Healthy Day in Huntington marks end of 90-day challenge with fun, food
HUNTINGTON — If you give a man a head of broccoli, you feed him for a day. Give a man seeds and teach him to grow his own broccoli, and you can feed him year-round.
That’s the message from Donna Rumbaugh, owner of Perennial Favorites, one of several dozen vendors who signed up and participated in the Healthy Day in Huntington festivities at Pullman Square on Saturday.
“The activity of gardening is not only a healthy thing to do, but you can grow healthy foods, too, even in very small spaces,” said Rumbaugh, whose business includes two greenhouses and landscaping services. “In a 4-foot by 20-foot space, you can grow enough to feed a family of four for the entire summer. And, it’s cheaper, too.”
That type of information — aimed at promoting healthier lifestyles — was widespread at Saturday’s event. It featured a variety of healthful Tri-State offerings including Healthy Life Market, Yellow Goat Farm and West Virginia Food and Farm Coalition, and fitness demonstrations ranging from martial arts to Zumba.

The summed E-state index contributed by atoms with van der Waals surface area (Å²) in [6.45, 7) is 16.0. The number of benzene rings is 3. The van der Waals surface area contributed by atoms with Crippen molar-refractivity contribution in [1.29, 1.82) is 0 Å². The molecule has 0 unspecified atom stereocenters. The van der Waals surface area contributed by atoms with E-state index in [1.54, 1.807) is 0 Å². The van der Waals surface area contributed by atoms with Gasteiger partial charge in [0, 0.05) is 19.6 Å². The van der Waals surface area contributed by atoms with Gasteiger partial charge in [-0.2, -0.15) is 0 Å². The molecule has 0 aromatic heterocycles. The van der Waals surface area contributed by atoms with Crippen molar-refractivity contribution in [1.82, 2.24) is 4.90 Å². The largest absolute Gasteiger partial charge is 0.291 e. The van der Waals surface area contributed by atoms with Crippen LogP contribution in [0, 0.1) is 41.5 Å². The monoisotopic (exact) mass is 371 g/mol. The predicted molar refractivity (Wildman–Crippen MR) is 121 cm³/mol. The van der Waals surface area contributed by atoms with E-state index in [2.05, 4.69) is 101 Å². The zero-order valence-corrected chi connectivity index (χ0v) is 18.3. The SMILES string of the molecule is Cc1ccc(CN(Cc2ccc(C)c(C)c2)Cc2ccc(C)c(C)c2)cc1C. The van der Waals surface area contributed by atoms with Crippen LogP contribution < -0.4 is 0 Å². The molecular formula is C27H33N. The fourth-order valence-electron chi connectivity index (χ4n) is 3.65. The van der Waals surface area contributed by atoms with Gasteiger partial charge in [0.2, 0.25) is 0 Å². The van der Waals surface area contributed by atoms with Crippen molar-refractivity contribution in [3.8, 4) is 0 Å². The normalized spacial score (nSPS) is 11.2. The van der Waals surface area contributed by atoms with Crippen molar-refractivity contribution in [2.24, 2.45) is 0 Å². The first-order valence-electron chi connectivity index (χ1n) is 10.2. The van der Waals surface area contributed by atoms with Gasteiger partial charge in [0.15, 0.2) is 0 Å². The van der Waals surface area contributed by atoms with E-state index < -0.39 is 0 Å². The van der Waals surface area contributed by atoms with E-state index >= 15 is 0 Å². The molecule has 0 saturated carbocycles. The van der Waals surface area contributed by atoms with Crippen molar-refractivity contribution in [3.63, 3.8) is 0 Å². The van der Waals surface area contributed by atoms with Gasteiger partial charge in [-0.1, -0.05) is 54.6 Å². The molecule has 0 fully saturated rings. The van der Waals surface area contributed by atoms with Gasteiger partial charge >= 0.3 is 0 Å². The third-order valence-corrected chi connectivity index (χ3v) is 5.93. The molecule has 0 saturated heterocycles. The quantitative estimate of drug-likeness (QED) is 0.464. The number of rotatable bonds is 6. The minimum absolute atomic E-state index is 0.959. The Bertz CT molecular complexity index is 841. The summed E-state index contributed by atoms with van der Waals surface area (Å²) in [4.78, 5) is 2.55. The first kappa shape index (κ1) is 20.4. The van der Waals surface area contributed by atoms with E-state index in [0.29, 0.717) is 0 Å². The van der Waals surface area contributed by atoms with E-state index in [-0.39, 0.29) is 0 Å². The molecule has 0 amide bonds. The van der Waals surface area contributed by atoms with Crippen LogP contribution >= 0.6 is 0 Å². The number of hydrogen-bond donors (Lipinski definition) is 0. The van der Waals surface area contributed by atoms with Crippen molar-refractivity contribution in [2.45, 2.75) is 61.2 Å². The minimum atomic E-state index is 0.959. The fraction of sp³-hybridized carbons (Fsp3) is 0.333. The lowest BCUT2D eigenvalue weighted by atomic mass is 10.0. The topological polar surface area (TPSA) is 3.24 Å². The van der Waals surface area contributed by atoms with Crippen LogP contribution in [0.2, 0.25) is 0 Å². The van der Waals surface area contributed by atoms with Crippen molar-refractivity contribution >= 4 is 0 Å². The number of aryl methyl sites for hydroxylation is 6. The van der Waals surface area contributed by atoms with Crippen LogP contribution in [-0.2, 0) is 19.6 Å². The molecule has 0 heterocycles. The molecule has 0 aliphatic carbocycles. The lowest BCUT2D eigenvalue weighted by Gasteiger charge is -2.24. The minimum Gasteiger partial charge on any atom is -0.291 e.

Healthy Day in Huntington, sponsored by Ebenezer Medical Outreach, kicked off with a 5K walk/race, which drew nearly 200 participants.
The event marked the end of the latest 90-Day Challenge issued by the Huntington Health Revolution, a coalition of groups promoting better health. The 90-Day Challenge is a health initiative for individuals and families to implement small, daily changes to improve their diet, fitness and well-being.
Rumbaugh joined the crowd at Pullman with potted herbs, seeds, fruits and vegetables, and spent part of the day offering advice to would-be gardeners.
“I think most people are terrified to try it, but it’s not difficult,” she said, adding that tomatoes, broccoli, cauliflower and cabbage are some of the easiest plants to start with. “If you have a little bit of ground and some advice from a gardener or farmer, you learn the rest by just doing it.”
Yvonne Jones, executive director of Ebenezer Medical Outreach, said she was pleased with how the event turned out.
“It’s the first time we’ve ever done anything like this, and I think a lot of people were just wanting to see what we were all about,” she said. “We had a great turnout for the race, people exercising, people milling around. It’s been a great and successful day.”
Proceeds from the event will go toward the continued development of the Paul Ambrose Trail for Health (PATH), a 26-mile walking and shared-road trail that will encompass almost every part of Huntington.